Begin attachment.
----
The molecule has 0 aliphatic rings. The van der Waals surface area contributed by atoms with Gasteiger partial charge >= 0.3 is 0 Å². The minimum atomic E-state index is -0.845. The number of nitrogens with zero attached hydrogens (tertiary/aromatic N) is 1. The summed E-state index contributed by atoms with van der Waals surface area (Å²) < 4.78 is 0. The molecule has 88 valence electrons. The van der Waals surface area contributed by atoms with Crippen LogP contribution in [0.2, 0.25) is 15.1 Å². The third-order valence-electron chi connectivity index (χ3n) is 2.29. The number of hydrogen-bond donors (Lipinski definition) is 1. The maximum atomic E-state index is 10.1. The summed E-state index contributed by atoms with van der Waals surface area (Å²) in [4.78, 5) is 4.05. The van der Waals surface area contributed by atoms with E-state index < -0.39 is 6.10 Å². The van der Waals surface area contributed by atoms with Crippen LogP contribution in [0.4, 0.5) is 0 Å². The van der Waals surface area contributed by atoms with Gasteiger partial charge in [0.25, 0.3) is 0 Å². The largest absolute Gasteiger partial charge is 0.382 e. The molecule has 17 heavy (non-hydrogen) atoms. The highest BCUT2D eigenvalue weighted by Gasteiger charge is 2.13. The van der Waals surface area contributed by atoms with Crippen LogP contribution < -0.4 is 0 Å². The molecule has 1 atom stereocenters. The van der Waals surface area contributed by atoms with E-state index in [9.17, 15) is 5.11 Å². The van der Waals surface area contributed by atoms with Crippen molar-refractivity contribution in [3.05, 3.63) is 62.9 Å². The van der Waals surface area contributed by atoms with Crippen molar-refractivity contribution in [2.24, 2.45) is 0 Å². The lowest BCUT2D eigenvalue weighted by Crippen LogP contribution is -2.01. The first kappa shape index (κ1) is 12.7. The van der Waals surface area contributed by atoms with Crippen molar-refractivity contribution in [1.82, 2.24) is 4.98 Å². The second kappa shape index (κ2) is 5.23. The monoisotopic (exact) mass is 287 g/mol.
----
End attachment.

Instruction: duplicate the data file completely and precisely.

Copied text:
The molecule has 0 aliphatic rings. The van der Waals surface area contributed by atoms with Gasteiger partial charge >= 0.3 is 0 Å². The minimum atomic E-state index is -0.845. The number of nitrogens with zero attached hydrogens (tertiary/aromatic N) is 1. The summed E-state index contributed by atoms with van der Waals surface area (Å²) < 4.78 is 0. The molecule has 88 valence electrons. The van der Waals surface area contributed by atoms with Crippen LogP contribution in [0.2, 0.25) is 15.1 Å². The third-order valence-electron chi connectivity index (χ3n) is 2.29. The number of hydrogen-bond donors (Lipinski definition) is 1. The maximum atomic E-state index is 10.1. The summed E-state index contributed by atoms with van der Waals surface area (Å²) in [4.78, 5) is 4.05. The van der Waals surface area contributed by atoms with E-state index < -0.39 is 6.10 Å². The van der Waals surface area contributed by atoms with Crippen LogP contribution in [0.4, 0.5) is 0 Å². The van der Waals surface area contributed by atoms with Gasteiger partial charge in [0.25, 0.3) is 0 Å². The largest absolute Gasteiger partial charge is 0.382 e. The molecule has 17 heavy (non-hydrogen) atoms. The highest BCUT2D eigenvalue weighted by Gasteiger charge is 2.13. The van der Waals surface area contributed by atoms with Crippen LogP contribution < -0.4 is 0 Å². The molecule has 1 atom stereocenters. The van der Waals surface area contributed by atoms with E-state index in [9.17, 15) is 5.11 Å². The van der Waals surface area contributed by atoms with Crippen molar-refractivity contribution in [3.05, 3.63) is 62.9 Å². The van der Waals surface area contributed by atoms with Crippen molar-refractivity contribution in [2.24, 2.45) is 0 Å². The lowest BCUT2D eigenvalue weighted by Crippen LogP contribution is -2.01. The first kappa shape index (κ1) is 12.7. The van der Waals surface area contributed by atoms with Crippen molar-refractivity contribution in [1.82, 2.24) is 4.98 Å². The second kappa shape index (κ2) is 5.23. The monoisotopic (exact) mass is 287 g/mol.